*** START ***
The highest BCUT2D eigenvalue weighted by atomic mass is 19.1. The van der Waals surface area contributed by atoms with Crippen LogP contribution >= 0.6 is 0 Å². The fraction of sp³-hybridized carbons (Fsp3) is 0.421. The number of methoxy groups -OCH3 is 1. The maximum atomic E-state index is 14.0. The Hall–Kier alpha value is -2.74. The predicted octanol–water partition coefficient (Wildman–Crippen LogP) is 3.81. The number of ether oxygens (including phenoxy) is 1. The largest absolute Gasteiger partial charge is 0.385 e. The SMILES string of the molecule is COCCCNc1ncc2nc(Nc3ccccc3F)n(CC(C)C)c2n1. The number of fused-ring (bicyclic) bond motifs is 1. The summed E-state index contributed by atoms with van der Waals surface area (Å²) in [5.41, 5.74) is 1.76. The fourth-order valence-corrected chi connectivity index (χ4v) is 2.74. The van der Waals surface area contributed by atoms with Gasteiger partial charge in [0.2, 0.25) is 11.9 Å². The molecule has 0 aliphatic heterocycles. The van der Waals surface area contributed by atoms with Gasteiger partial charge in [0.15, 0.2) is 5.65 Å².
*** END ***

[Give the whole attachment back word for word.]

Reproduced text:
The highest BCUT2D eigenvalue weighted by atomic mass is 19.1. The van der Waals surface area contributed by atoms with Crippen LogP contribution >= 0.6 is 0 Å². The fraction of sp³-hybridized carbons (Fsp3) is 0.421. The number of methoxy groups -OCH3 is 1. The maximum atomic E-state index is 14.0. The Hall–Kier alpha value is -2.74. The predicted octanol–water partition coefficient (Wildman–Crippen LogP) is 3.81. The number of ether oxygens (including phenoxy) is 1. The largest absolute Gasteiger partial charge is 0.385 e. The SMILES string of the molecule is COCCCNc1ncc2nc(Nc3ccccc3F)n(CC(C)C)c2n1. The number of fused-ring (bicyclic) bond motifs is 1. The summed E-state index contributed by atoms with van der Waals surface area (Å²) in [5.41, 5.74) is 1.76. The fourth-order valence-corrected chi connectivity index (χ4v) is 2.74. The van der Waals surface area contributed by atoms with Gasteiger partial charge in [0.2, 0.25) is 11.9 Å². The molecule has 0 aliphatic heterocycles. The van der Waals surface area contributed by atoms with Gasteiger partial charge in [0.15, 0.2) is 5.65 Å².